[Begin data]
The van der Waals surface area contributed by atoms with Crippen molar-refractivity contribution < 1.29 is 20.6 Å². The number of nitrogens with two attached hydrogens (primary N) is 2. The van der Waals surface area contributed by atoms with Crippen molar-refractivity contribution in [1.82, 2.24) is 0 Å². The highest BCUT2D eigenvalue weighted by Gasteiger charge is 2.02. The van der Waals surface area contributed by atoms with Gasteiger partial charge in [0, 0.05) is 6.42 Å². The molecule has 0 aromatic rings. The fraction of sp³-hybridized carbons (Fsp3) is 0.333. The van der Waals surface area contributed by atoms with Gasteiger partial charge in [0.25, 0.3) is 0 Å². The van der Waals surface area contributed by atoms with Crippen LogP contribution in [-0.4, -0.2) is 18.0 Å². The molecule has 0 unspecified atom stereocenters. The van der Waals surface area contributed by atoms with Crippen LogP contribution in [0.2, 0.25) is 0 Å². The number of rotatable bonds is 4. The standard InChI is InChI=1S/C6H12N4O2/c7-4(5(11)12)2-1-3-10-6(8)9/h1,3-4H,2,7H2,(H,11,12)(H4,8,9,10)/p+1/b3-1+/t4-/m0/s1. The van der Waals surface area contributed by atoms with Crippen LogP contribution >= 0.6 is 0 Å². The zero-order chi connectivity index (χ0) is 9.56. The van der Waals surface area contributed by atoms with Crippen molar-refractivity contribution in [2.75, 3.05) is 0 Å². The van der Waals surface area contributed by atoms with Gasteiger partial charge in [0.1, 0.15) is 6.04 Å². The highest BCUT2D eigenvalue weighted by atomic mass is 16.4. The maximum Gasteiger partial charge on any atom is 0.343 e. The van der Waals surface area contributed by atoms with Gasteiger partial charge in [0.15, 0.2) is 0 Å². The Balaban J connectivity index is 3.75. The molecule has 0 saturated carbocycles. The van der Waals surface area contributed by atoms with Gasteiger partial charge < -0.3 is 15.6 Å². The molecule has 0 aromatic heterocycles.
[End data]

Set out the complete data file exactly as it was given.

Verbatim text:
The van der Waals surface area contributed by atoms with Crippen molar-refractivity contribution < 1.29 is 20.6 Å². The number of nitrogens with two attached hydrogens (primary N) is 2. The van der Waals surface area contributed by atoms with Crippen molar-refractivity contribution in [1.82, 2.24) is 0 Å². The highest BCUT2D eigenvalue weighted by Gasteiger charge is 2.02. The van der Waals surface area contributed by atoms with Gasteiger partial charge in [0, 0.05) is 6.42 Å². The molecule has 0 aromatic rings. The fraction of sp³-hybridized carbons (Fsp3) is 0.333. The van der Waals surface area contributed by atoms with Gasteiger partial charge in [0.25, 0.3) is 0 Å². The van der Waals surface area contributed by atoms with Crippen LogP contribution in [-0.4, -0.2) is 18.0 Å². The molecule has 0 unspecified atom stereocenters. The van der Waals surface area contributed by atoms with Crippen LogP contribution in [0.2, 0.25) is 0 Å². The number of rotatable bonds is 4. The standard InChI is InChI=1S/C6H12N4O2/c7-4(5(11)12)2-1-3-10-6(8)9/h1,3-4H,2,7H2,(H,11,12)(H4,8,9,10)/p+1/b3-1+/t4-/m0/s1. The van der Waals surface area contributed by atoms with Crippen LogP contribution >= 0.6 is 0 Å². The zero-order chi connectivity index (χ0) is 9.56. The van der Waals surface area contributed by atoms with Crippen molar-refractivity contribution in [2.75, 3.05) is 0 Å². The van der Waals surface area contributed by atoms with Gasteiger partial charge in [0.1, 0.15) is 6.04 Å². The highest BCUT2D eigenvalue weighted by atomic mass is 16.4. The maximum Gasteiger partial charge on any atom is 0.343 e. The van der Waals surface area contributed by atoms with Gasteiger partial charge in [0.15, 0.2) is 0 Å². The Balaban J connectivity index is 3.75. The molecule has 0 saturated carbocycles. The van der Waals surface area contributed by atoms with Gasteiger partial charge < -0.3 is 15.6 Å². The molecule has 0 aromatic heterocycles.